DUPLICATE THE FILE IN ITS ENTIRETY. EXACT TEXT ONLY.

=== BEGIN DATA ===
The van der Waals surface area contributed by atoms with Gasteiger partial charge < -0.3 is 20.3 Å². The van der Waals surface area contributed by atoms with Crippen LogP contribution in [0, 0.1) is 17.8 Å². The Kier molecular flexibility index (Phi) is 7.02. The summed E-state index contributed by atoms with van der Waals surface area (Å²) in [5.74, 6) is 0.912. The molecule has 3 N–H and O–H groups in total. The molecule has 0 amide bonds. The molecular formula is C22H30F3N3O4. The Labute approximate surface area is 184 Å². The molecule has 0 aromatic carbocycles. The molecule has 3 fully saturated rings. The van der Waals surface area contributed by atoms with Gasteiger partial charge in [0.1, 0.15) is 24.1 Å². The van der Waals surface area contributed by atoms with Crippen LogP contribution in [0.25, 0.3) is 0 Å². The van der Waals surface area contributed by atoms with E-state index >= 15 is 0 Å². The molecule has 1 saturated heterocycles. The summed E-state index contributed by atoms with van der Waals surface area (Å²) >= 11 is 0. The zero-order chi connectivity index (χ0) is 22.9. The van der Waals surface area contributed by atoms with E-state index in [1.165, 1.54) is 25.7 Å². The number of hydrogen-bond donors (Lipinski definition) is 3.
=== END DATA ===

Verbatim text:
The van der Waals surface area contributed by atoms with Gasteiger partial charge < -0.3 is 20.3 Å². The van der Waals surface area contributed by atoms with Crippen LogP contribution in [0, 0.1) is 17.8 Å². The Kier molecular flexibility index (Phi) is 7.02. The summed E-state index contributed by atoms with van der Waals surface area (Å²) in [5.74, 6) is 0.912. The molecule has 3 N–H and O–H groups in total. The molecule has 0 amide bonds. The molecular formula is C22H30F3N3O4. The Labute approximate surface area is 184 Å². The molecule has 0 aromatic carbocycles. The molecule has 3 fully saturated rings. The van der Waals surface area contributed by atoms with Gasteiger partial charge in [0.1, 0.15) is 24.1 Å². The van der Waals surface area contributed by atoms with Crippen LogP contribution in [0.25, 0.3) is 0 Å². The van der Waals surface area contributed by atoms with E-state index >= 15 is 0 Å². The molecule has 1 saturated heterocycles. The summed E-state index contributed by atoms with van der Waals surface area (Å²) >= 11 is 0. The zero-order chi connectivity index (χ0) is 22.9. The van der Waals surface area contributed by atoms with E-state index in [1.165, 1.54) is 25.7 Å². The number of hydrogen-bond donors (Lipinski definition) is 3.